Sediment erosion/runoff from both on-site and off-site land use can impair streams on military installations. On Fort Benning, military training, forested areas subjected to prescribed burning, unpaved roads, and construction are the primary sources of sediment loads. Urban encroachment or the expansion of urban centers upstream of the installation also can contribute to sediment loads measured in Fort Benning's streams. Military installations are concerned about sustaining their training lands, maintaining compliance (i.e., related to Clean Water Act, Energy Independence and Security Act Section 438, and Endangered Species Act), and justifying budgets associated with best management practices (BMPs) designed to reduce sediment loads and their associated impacts.
The objective of this project was to provide a management tool for addressing watershed and water quality impacts of activities on military installations and initially for Fort Benning, while concurrently advancing the application of science to watershed modeling.
This project leveraged the U.S. Environmental Protection Agency (EPA) Better Assessment Science Integrating Point & Non-point Sources (BASINS) modeling system. The BASINS system contains a geographical information system (GIS) MapWindow, linkages to national databases, and data analysis and modeling codes. Collectively, the system is designed to support watershed-based analyses.
Two BASINS’ modeling codes were applied, the Hydrological Simulation Program– FORTRAN (HSPF) and AQUATOX, an aquatic ecosystem model. HSPF is a comprehensive model of watershed hydrology and water quality that allows the integrated simulation of land and soil runoff processes with in-stream hydraulics and sediment chemical interactions. HSPF provides a time history of the runoff flow rate, sediment load, and contaminant concentrations (i.e., nutrients and toxicants), along with a time history of water quantity and quality at any point in a watershed. AQUATOX extends the model endpoints of HSPF and simulates aquatic ecosystem processes to predict the environmental fate and ecological effects of environmental stressors on aquatic biota.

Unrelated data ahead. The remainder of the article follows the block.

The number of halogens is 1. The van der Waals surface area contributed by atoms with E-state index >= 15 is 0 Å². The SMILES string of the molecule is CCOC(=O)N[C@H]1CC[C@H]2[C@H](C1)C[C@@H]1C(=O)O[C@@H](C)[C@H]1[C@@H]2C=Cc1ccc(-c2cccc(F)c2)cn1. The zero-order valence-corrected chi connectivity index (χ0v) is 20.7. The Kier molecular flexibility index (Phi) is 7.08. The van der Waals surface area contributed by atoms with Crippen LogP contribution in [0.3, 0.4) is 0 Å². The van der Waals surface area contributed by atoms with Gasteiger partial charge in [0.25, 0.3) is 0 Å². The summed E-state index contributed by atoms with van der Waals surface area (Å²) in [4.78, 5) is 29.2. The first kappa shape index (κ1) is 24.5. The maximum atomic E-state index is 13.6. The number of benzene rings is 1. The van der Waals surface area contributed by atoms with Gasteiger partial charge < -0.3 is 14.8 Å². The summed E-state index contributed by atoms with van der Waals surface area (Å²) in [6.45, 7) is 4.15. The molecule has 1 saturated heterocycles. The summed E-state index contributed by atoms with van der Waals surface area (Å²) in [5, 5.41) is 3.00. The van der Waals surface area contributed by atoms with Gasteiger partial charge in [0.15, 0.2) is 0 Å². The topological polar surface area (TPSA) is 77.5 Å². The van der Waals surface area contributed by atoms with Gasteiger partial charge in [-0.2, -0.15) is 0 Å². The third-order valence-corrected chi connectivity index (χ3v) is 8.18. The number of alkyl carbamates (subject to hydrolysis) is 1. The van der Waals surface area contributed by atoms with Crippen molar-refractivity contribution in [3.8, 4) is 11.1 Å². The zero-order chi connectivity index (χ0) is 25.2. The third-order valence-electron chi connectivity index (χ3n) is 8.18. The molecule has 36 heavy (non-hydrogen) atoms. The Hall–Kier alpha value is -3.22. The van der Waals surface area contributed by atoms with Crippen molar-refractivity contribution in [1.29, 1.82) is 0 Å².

The research-focused component of this project investigated six areas of model enhancements. Based on the outcome and specific objective of each model enhancement investigation, most of these enhancements were incorporated in the Fort Benning Baseline Model, which then became the Fort Benning Enhanced Baseline Model (EBM).
The hybrid modeling technique using WEPP and WEPP:Road, the military training intensity methodology, the improved forest canopy compartment, and data from additional rating curves became part of the Fort Benning EBM and its applications. Three sets of management alternative evaluations were conducted to demonstrate proof-of-principle of the Fort Benning EBM: (1) impacts of 2005 BRAC (Base Realignment and Closures) Implementations (i.e., increased area of heavy maneuver training exercises); (2) impacts of BMPs on a single maneuver training area (i.e., the Good Hope Mechanized Training Area, GHMTA); and (3) linkage to AQUATOX.
The simulation results from the proof-of-principle model applications indicate that the Fort Benning EBM performed within an acceptable/reasonable range; it is judged to be a reliable tool to account for cumulative impacts across the entire installation and to distinguish between off-site and on-site contributions. As expected, the model results from the 2005 BRAC Implementation management scenario identified unpaved roads and military training in heavy maneuver areas as the largest contributors to sediments loads. The proof-of-principle application for the GHMTA demonstrated that the model can be used to address specific management decisions regarding BMPs and has the scientific rigor to support budget analyses and requests for BMP implementation. The proof-of-principle application involving AQUATOX demonstrated a means for generating biotic endpoint information that can support regulatory compliance regarding aquatic species of concern.
The combined products of this project are encompassed in BASINS.MIL, the BASINS framework modified for military considerations and land uses. BASINS.MIL can be used by a military resource manager to identify the options for data, methodologies, and software to build an HSPF model for a military installation. The transferability of BASINS.MIL includes all of the national extent of BASINS supporting data bases, and the system’s development philosophy uses tools and models that can be applied to different locations via selection of local time series and model parameter values that allow customizing each model application to fit its specific setting (climate, topography, soils, vegetation, ecohabitats).
Watershed models can be valuable tools to manage Department of Defense (DoD) operations, activities, and lands to avoid or minimize impacts to wetlands, groundwater, and surface waters or adjacent to installations. However, a significant financial investment associated with data requirements and expertise is needed to develop and apply a watershed model on an installation. Under the current budget allocation process on DoD installations, funding must be strictly connected to a specific regulatory requirement and need. Thus, the tool used for a watershed modeling approach needs to be accepted by the regulatory community and designed to address the key regulatory concerns. The BASINS modeling system – developed by EPA to address Clean Water Act issues – fulfills this fundamental requirement. However, before BASINS.MIL is fully transferable, in-depth modeling applications that span the full capability of the military-enhanced modeling system and a more cost-efficient development of a baseline model on another military installation are needed to transition the technology toward full acceptance and utilization across DoD.